A few years ago, the first time that we took the Endeavour to the virgin dunes, we could not initially figure out the car in the sections with boggy sand (where it is very easy to sink your ride). The Endeavour had a high probability of getting stuck - even with careful driving, the Fords were getting stuck more frequently than the others. With some experimenting, we figured out that in boggy sand, the Endeavour drives best in low range + normal mode, and the rear differential lock has to be off in the dunes always. The tiptronic mode gave us far more control. Just like we do with all other 4x4s, both MT and AT, start the car in 2nd gear low range, partial throttle, shift to 3rd as soon as you start moving, floor the accelerator gradually (as soon as you gain momentum) and keep it floored post that. Shift to 4th if the revs climb too much. The structure of Indian dunes and the power-to-weight ratio of our diesel SUVs doesn't allow any more speed.



The Sand mode high range is for beginners. The terrain mode takes care of excessive sharp throttle inputs which can get you stuck & smoothens out the power, yet it keeps the power flowing with no interference of the traction control system. For advanced drivers however, it also kills your ability to modulate the throttle and dulls response time when you want it. In boggy sand and in high range, the torque converter works overtime, thus sending the transmission oil temperatures boiling. Hence, I personally don’t recommend you doing this for extended periods of time. For drivers who are experienced, I recommend normal mode + low range (mostly) + traction control switched off + rear diff lock off + the gearbox in tiptronic mode. Now, in this mode, the Endeavour is supremely fun to drive, has excellent body control, a composed ride if you hit any bumps, excellent balance and above all a super light, precise steering which makes throwing around this large SUV an easy affair. The 3.2 had great power reserves, and was almost up there with the Prado 120 V6 4.0 Petrol! The Endeavour 3.2 was a super entertainer, I suggest its owners to hold onto the car for a long time.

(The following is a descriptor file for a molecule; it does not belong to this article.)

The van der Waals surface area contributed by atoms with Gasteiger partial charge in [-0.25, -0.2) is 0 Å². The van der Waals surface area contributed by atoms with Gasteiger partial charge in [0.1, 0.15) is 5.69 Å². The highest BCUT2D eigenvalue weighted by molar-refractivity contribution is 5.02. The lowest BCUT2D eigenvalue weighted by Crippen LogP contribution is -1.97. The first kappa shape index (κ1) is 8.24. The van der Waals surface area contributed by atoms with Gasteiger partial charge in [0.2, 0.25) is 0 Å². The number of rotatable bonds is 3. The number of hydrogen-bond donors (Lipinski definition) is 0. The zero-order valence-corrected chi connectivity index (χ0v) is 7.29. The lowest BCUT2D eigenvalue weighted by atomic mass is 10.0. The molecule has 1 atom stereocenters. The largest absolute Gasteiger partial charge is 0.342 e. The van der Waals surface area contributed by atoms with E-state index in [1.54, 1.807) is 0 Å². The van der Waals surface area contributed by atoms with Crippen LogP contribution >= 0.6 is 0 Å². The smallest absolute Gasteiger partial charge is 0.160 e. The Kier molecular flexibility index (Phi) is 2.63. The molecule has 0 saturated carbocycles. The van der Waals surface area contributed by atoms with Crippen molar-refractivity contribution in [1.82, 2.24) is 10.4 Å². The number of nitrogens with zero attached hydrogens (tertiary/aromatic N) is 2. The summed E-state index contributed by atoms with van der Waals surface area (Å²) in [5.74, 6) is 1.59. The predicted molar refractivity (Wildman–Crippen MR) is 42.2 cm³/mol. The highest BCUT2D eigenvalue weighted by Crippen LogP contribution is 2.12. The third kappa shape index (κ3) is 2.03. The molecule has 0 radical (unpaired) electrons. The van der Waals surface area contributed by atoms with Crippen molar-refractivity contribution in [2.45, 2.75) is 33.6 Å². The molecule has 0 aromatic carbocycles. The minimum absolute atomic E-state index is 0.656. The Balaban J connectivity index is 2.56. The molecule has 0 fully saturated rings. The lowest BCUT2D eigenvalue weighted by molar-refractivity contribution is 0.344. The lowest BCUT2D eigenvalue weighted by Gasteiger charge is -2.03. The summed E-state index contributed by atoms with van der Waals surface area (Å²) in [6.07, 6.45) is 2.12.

Now, back to the Endeavour 2.0L:

Ford had planned two dune sections for us - first up were the easier dunes with slightly firm sand, and the later stage included a virgin section, longer climbs and a bit more boggy sand.

Sand isn’t too boggy this time of the year. From January onwards, there is some rain 5-6 inches below the surface and the sand is packed + wet. The best part is, most 4x4 SUVs can climb even the tallest of dunes, but if you get stuck, the wet sand doesn’t allow for crawling self-recoveries.

Before entering the sand dunes, the tyres were deflated to 20 PSI all round, which in my honest opinion is just too high. But we were to follow packed tyre tracks and not loose sand, so it wasn't too bad.

While going down steep drops, automatic transmissions provide zero engine braking and you either have to tap the brakes lightly (without jamming the brakes) or use the hill descent control function. In my experience, the Endeavour’s hill descent control is well-configured and works well. I kept it turned on whenever I was driving on straight climbs and drops.



The new 10-speed automatic gearbox has a nice tiptronic system. As mentioned earlier, manual mode in "D" limits the highest gear that the car will go in. That's a welcome change for dune driving. In S mode, the tiptronic buttons work like a manual shifter, the system is quite responsive & it holds onto the chosen gear.